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Trinity Sunday, in which we consider the Divine Dance

"Writing about music is like dancing about architecture," or so goes the oft-repeated aphorism.

And if music generally is tricky to write about, church music can be even more so. And couple that with the tremendously mysterious feast day which we call Trinity Sunday and all bets are off. 

So rather than write anything, maybe we should dance our way into the music instead.

 The poet Malcolm Guite combines music and dance images in his sonnet "Trinity Sunday":

In the Beginning, not in time or space,
But in the quick before both space and time,
In Life, in Love, in co-inherent Grace,
In three in one and one in three, in rhyme,
In music, in the whole creation story,
In His own image, His imagination,
The Triune Poet makes us for His glory,
And makes us each the other’s inspiration.
He calls us out of darkness, chaos, chance,
To improvise a music of our own,
To sing the chord that calls us to the dance,
Three notes resounding from a single tone,
To sing the End in whom we all begin;
Our God beyond, beside us and within.

Hear also the words of Thomas Merton, from his New Seeds of Contemplation: 

"For the world and time are the dance of the Lord in emptiness. The silence of the spheres is the music of a wedding feast. The more we persist in misunderstanding the phenomena of life, the more we analyze them out into strange finalities and complex purposes of our own, the more we involve ourselves in sadness, absurdity and despair. But it does not matter much, because no despair of ours can alter the reality of things; or stain the joy of the cosmic dance which is always there. Indeed, we are in the midst of it, and it is in the midst of us, for it beats in our very blood, whether we want it to or not.

Yet the fact remains that we are invited to forget ourselves on purpose, cast our awful solemnity to the winds and join in the general dance."

All of this is to say that we dance around the Trinity in an unusual piece by American composer William Albright (1944–1988), which we will sing at Communion. His An Alleluia Super-Round is written for a minimum of eight voices, all of whom sing the word "Alleluia" at different times and different speeds.  The piece begins with a single voice, and then another (as you would expect a round to begin), but since the voices may sing independently of each other the resulting music is left, to some degree, to chance. No two performances of this work are alike. From its gentle beginning, the piece grows until all voices enter. More exuberant iterations of "Alleluia" emerge from the texture until, finally, all voices come to rest on a single pitch. 

The Gloria in excelsis is sung by the Choir to the setting from the Missa Brevis by Lennox Berkeley (1903–1989)The Choir sang the Sanctus from this Mass on Palm Sunday.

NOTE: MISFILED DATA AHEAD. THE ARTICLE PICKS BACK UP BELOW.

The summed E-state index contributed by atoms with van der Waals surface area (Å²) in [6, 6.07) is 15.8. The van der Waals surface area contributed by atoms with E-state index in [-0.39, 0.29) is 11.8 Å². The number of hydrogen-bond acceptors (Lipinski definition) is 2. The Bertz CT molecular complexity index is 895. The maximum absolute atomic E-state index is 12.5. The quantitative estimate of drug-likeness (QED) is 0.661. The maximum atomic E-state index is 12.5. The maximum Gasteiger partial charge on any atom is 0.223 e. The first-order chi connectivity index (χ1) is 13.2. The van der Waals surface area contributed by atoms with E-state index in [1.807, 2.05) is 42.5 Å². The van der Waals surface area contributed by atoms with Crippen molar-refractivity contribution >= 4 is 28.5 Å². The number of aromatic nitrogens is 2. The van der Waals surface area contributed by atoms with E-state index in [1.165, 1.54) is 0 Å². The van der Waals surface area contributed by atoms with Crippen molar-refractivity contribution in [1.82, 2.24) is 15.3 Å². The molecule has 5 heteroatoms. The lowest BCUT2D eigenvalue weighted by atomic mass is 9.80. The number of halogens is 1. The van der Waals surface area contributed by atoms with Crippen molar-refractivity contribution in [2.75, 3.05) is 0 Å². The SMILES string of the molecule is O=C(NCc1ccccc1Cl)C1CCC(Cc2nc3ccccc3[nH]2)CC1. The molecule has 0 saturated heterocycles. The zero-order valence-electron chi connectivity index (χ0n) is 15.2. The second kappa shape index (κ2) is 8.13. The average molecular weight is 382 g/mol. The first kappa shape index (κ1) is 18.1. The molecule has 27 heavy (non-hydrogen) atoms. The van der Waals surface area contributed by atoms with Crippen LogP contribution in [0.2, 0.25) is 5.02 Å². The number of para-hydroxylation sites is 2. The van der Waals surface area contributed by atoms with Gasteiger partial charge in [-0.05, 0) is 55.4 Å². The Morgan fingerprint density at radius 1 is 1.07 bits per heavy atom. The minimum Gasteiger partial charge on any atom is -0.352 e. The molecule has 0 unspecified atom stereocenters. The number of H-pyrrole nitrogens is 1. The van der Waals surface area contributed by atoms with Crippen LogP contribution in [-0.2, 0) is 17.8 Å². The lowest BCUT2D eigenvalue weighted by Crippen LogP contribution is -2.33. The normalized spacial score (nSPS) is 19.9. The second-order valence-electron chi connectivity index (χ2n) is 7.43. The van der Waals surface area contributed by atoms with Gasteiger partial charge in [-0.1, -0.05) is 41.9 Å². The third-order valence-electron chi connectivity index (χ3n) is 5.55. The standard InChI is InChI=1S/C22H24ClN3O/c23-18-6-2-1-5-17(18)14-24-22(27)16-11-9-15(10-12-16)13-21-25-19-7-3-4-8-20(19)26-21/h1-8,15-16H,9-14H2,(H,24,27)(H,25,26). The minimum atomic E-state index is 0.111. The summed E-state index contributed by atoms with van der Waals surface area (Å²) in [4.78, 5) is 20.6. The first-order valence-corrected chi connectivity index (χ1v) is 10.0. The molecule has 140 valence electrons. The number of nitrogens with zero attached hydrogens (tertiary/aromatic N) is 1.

The organ voluntaries which frame our Trinity Sunday service are from J. S. Bach’s Monumental Clavierubung III, one of the few collections the composer saw published in his lifetime. The concluding voluntary, the "St. Anne" Fugue in E-flat, BWV 552b, with its triple fugue and a key signature of three flats is replete with Trinitarian symbolism. The opening fugue subject’s resemblance to the hymn tune St. Anne (Hymn 680: “O God, our help in ages past”) gives this piece its nickname.

By the way, please feel free to make your way up to the organ console during the concluding voluntary if ever you would like to see the organ up close.

Gerard Manley Hopkins’s “God’s Grandeur” is a sonnet overflowing with Biblical imagery. The “ooze of oil / Crushed” is a reference to Gethsemane (literally the “place of the olive-press”) and the Crucifixion. The image of bare soil at once conjures the parable of the sower and speaks to a spiritually barren state. And “nor can foot feel, being shod” reminds us that all the earth is holy ground. The final sestet affirms the promise that God’s glory will continue to “flame out” and that God will help us to “become participants in the divine nature” (2 Peter 1:4).

Kenneth Leighton’s (1929–1988) sublime setting of this sonnet, sung at the Offertory, includes a chord for “God” simultaneously D major and D minor, “a harmonically ambiguous, unsettling combination of major and minor, joy and pain.” 

 God's Grandeur by Gerard Manley Hopkins

The world is charged with the grandeur of God. 
    It will flame out, like shining from shook foil; 
    It gathers to a greatness, like the ooze of oil 
Crushed. Why do men then now not reck* his rod? 
Generations have trod, have trod, have trod; 
    And all is seared with trade; bleared, smeared with toil; 
    And wears man’s smudge and shares man's smell: the soil 
Is bare now, nor can foot feel, being shod. 
And for all this, nature is never spent; 
    There lives the dearest freshness deep down things; 
And though the last lights off the black West went 
    Oh, morning, at the brown brink eastward, springs —